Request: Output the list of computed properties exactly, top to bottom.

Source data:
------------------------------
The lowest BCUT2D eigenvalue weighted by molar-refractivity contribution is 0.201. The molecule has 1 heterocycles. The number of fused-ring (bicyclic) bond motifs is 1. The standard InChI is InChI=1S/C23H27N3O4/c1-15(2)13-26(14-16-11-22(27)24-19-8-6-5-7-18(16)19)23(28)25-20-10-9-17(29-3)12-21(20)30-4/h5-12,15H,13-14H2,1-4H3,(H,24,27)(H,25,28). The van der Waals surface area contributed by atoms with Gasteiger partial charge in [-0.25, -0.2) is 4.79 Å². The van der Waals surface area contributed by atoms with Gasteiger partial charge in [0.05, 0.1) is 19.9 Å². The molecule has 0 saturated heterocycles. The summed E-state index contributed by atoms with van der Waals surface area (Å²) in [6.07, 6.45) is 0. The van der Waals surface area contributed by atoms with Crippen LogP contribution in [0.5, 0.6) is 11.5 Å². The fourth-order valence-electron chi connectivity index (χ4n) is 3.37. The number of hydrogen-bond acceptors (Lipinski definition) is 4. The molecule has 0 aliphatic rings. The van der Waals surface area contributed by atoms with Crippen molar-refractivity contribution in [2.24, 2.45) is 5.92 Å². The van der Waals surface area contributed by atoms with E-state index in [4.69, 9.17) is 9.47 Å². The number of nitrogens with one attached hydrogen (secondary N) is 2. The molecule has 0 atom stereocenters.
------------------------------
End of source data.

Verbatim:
The lowest BCUT2D eigenvalue weighted by molar-refractivity contribution is 0.201. The molecule has 1 heterocycles. The number of fused-ring (bicyclic) bond motifs is 1. The standard InChI is InChI=1S/C23H27N3O4/c1-15(2)13-26(14-16-11-22(27)24-19-8-6-5-7-18(16)19)23(28)25-20-10-9-17(29-3)12-21(20)30-4/h5-12,15H,13-14H2,1-4H3,(H,24,27)(H,25,28). The van der Waals surface area contributed by atoms with Gasteiger partial charge in [-0.25, -0.2) is 4.79 Å². The van der Waals surface area contributed by atoms with Gasteiger partial charge in [0.05, 0.1) is 19.9 Å². The molecule has 0 saturated heterocycles. The summed E-state index contributed by atoms with van der Waals surface area (Å²) in [6.07, 6.45) is 0. The van der Waals surface area contributed by atoms with Crippen LogP contribution in [0.5, 0.6) is 11.5 Å². The fourth-order valence-electron chi connectivity index (χ4n) is 3.37. The number of hydrogen-bond acceptors (Lipinski definition) is 4. The molecule has 0 aliphatic rings. The van der Waals surface area contributed by atoms with Crippen molar-refractivity contribution in [2.24, 2.45) is 5.92 Å². The van der Waals surface area contributed by atoms with E-state index in [4.69, 9.17) is 9.47 Å². The number of nitrogens with one attached hydrogen (secondary N) is 2. The molecule has 0 atom stereocenters.